It works like this. The warmer the mixotroph gets, the more it relies on eating food rather than photosynthesizing its own food. When mixotrophs eat, they produce carbon dioxide. “The more carbon dioxide in the atmosphere, the warmer the planet gets, the more mixotrophs eat and so on,” Moeller said. When the team ran their first evolution experiments, they found that evolution could exacerbate this effect. Mixotrophs that had the chance to evolve at hotter temperatures ate even more than ones that hadn't.

Moeller and her team believe they can learn how to predict a mixotroph's evolutionary response by looking at its current biology. Namely, mixotrophs with a lot of metabolic flexibility probably won't evolve as much as those with more constrained life processes. The thinking is that there’s no reason to change at the genetic level if you can just change your behavior and gene expression.

Funding from the CAREER award will enable Moeller and her team to test this hypothesis with metabolic assays and evolution experiments. They plan to pair these with mathematical models to extend their understanding beyond their experimental results. The five-year grant will also support a laboratory technician, two postdoctoral researchers, a dozen undergraduate researchers, and the equipment and supplies they will need to carry out the project.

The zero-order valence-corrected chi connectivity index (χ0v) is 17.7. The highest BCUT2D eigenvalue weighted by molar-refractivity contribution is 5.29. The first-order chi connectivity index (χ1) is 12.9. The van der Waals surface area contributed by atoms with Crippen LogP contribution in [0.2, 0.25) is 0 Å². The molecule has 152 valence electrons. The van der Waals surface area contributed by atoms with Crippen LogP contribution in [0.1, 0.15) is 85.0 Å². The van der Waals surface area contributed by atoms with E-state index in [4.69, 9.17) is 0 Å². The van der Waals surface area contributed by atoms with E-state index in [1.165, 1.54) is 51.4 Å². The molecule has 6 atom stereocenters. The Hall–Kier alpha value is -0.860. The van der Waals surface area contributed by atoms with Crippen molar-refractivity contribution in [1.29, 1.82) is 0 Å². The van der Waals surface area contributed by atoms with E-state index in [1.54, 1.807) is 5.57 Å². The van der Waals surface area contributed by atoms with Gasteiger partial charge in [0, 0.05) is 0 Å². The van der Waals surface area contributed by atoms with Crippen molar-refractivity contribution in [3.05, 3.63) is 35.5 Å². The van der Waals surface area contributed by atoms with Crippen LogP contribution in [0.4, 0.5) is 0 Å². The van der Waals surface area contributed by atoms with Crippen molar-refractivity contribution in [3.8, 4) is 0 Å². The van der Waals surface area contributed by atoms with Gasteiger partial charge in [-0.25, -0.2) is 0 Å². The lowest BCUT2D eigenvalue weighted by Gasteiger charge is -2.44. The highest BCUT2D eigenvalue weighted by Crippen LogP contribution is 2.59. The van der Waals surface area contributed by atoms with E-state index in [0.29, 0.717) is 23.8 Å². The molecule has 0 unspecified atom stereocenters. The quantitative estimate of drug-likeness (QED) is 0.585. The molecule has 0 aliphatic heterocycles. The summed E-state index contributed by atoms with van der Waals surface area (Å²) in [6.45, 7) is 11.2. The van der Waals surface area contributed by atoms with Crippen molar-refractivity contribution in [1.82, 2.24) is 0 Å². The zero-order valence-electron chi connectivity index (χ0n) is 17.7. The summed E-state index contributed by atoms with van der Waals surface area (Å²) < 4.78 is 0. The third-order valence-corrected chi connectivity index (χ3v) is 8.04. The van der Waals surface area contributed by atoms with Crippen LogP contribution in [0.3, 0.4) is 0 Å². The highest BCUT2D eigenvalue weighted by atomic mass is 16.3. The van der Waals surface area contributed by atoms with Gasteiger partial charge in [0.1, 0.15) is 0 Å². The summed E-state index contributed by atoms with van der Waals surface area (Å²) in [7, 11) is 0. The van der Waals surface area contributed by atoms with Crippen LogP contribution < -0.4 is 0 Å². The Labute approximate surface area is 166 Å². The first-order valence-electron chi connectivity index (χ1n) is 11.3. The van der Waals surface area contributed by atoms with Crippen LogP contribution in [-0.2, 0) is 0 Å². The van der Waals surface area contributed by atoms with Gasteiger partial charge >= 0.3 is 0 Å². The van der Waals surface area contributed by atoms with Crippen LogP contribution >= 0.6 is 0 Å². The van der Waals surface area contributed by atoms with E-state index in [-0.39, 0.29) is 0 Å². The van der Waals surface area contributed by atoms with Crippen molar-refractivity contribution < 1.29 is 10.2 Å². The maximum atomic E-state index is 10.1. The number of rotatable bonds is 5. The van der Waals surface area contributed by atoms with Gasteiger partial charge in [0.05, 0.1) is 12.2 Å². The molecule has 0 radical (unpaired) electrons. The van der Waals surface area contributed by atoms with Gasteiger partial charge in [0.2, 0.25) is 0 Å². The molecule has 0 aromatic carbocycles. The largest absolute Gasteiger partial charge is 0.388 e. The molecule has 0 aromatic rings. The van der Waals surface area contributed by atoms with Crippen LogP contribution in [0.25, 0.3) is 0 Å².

Moeller wasted no time before sharing credit with her team. “The weird thing about the NSF CAREER award is that it's presented to just one individual, the principal investigator,” she said. “But the fact that it has only my name on it is a misnomer. In reality, the ideas from this grant emerged from years of work on mixotrophs by our team.”

She commended undergraduate researcher Gina Barbaglia for completing a deep dive into the phenotypic plasticity of mixotrophs. Meanwhile, conversations with postdocs Suzana Leles, Kevin Archibald and Ferdinand Pfab provided Moeller with a new perspective on Barbaglia’s data, including ways to model it. Finally, Moeller credited the lab’s success to two former trainees, Michelle Lepori-Bui and Logan Gonzalez, whose two papers on the response of mixotrophs to climate change came out late last year.

The grant provides almost $40,000 for outreach, which will support efforts to expand math literacy. This includes a seminar course for incoming students who are enrolled in calculus. Moeller aims to bridge mathematical concepts to biological ones and create learning support structures in the classroom. Additionally, she has partnered with Charlotte Zeamer, head of school and teacher services at the Santa Barbara Museum of Natural History, to create an outreach curriculum and K–12 teacher trainings.

“I really believe that our society would be full of people who love math if they saw it through a slightly different lens during their schooling,” Moeller said. “In my ecological modeling course, a lot of students come in expressing some math anxiety.”

Instead of asking her class to jump right into solving equations, Moeller submits questions to their biological intuition. For example, how might a population of elephants change over time? “It's really easy for the class to come up with a bunch of different ideas about what the elephants are doing that we can diagram on the chalkboard together,” she said. “Well guess what? That's a mathematical model!

“And when you see how the equations describe a process that you understand intuitively? Well, I've seen this magical moment of clarity for some of my students.”